India at the Mall

Since the kids are at day camp from 9:00 a.m. to 12:00 a.m. every day this week, my sister and I are taking advantage of the free and easy life.  We drink coffee and browse in stores that kids don’t like.  We finish sentences and only stop for bathroom breaks when we need them.

Today we went to the local mall.  I’ve been back in town for around 10 weeks now and until today I had not stepped foot in the mall.  My immediate impressions as I stepped through the big glass doors were 1) people should wear more clothes and 2) American malls smell like the yummiest perfumes mixed with pizza.

Of course all the stores had changed since I’d been there three years ago, except for Sears (how does that place doggedly survive?) and Old Navy.  There were kiosks run by foreigners who didn’t bother to ask me if I wanted a special hand massage/lotion demonstration.  I think they could see the answer in my eyes.  Old people were walking with their thick, sensible shoes and fanny packs.  A Mennonite woman changed an infant’s diaper on one of the empty benches by the jewelry store.

My sister and I walked and talked, trying to count the time as both shopping and exercise (what we call ‘not sitting’).  Sucking in my abs, I passed a well-lit store and glanced at the framed photos of Bollywood stars lining the walls.  Wait, Bollywood stars?  Like a tourist I stopped and stared.

“I know those women,”  I sputtered to my sister.  “I mean, I don’t know them, know them.  But I’ve seen their movies.  This store has got to be Indian.”

And it was.  It was a little spa whose specialty is threading, a process of facial/eyebrow hair removal.  The woman running it was deliciously Indian.  White women were sitting in recliners, getting their eyebrows done.  I had to press down a lump in my throat and resist the urge to run in and say, Hi-you-don’t-know-me-but-I-feel-like-I-know-you-because-I-lived-in-your-country to the lady at the front deskI wanted to blurt stupid things like, I wear kurtas and love rice and dhal, and hey! say something to me in Hindi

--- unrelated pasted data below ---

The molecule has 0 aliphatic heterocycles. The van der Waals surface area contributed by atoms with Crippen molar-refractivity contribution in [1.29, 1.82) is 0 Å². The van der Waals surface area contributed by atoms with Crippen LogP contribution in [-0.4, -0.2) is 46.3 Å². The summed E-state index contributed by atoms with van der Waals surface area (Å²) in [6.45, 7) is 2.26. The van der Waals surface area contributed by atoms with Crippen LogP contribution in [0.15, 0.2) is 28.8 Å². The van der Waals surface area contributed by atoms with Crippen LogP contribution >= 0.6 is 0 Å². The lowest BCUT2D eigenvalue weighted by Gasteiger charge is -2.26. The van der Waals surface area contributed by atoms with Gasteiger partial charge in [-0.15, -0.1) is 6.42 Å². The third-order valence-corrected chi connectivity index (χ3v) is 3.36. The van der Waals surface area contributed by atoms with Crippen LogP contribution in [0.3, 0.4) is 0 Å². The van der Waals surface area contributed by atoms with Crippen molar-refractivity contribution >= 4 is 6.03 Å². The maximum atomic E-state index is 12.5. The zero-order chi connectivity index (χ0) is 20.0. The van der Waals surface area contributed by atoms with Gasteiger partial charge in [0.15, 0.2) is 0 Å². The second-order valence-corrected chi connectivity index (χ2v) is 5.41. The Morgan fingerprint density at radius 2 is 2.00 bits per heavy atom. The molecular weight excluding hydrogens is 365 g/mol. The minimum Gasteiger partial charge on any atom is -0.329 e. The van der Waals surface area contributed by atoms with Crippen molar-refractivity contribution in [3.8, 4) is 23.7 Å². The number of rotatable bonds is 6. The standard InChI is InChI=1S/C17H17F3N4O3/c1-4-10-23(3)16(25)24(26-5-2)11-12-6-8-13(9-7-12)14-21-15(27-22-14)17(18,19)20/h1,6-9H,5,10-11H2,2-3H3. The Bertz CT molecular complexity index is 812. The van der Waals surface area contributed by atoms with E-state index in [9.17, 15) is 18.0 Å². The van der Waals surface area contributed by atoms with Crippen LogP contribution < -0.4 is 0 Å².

But I didn’t because, the thing is, I’ve already done that to the Indians who work at the Subway restaurant by our house.  And somehow I ended up giving out my cell number…

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Small Things

I believe God heals people because I’ve seen Him do it.  I believe he releases persecuted people from prison because it’s happened to friends of friends.  He does big things, and I know that he does small sweet things, too.  So why am I always surprised when he blesses me in the most minute ways?

I’m trying to adjust to life in the US.  One of the things that’s been hard for me to deal with is the difficulty of finding clothes to wear that don’t make me feel uncomfortable.  I wore kurtas in India, long, blouse-like tunics that hit about three inches above my knees.  They’re beautiful, hide everything, and feel uber-feminine.  I liked them.  Ok, not the orange, paisley ones with silver sequins, but most I loved.

Since our return to the States I’ve not been able to make myself wear shorts.  Not that I think shorts are bad.  I just can’t make myself do it.  I trust I don’t need to reiterate my issues with swimsuits.  Even little t-shirts make me feel weird.  So I was hoping that today I could go shopping with my sister and find tops that would be pretty and make me feel comfortable in my skin again.

But wait!  Plot complication alert.  I hate shopping, and we don’t have a lot of money.  And we had my sister’s 2.5 year old with us.  And I had a short window of time before picking my kids up from music camp.  It was a dicey hope at best.

I had $100, 1.5 hours, and a ridiculous sinking feeling to bring to today’s outing.  But what I left the store with were 7 American-style kurtas (!), three pairs of earrings, and the ridiculous exhilaration of someone who spent $99.54 with tax.

It’s not a big thing.  It’s small, I know.  But then I also know how it was a direct blessing from the Lord; how today he reminded me, yet again, that he cares about small things, too.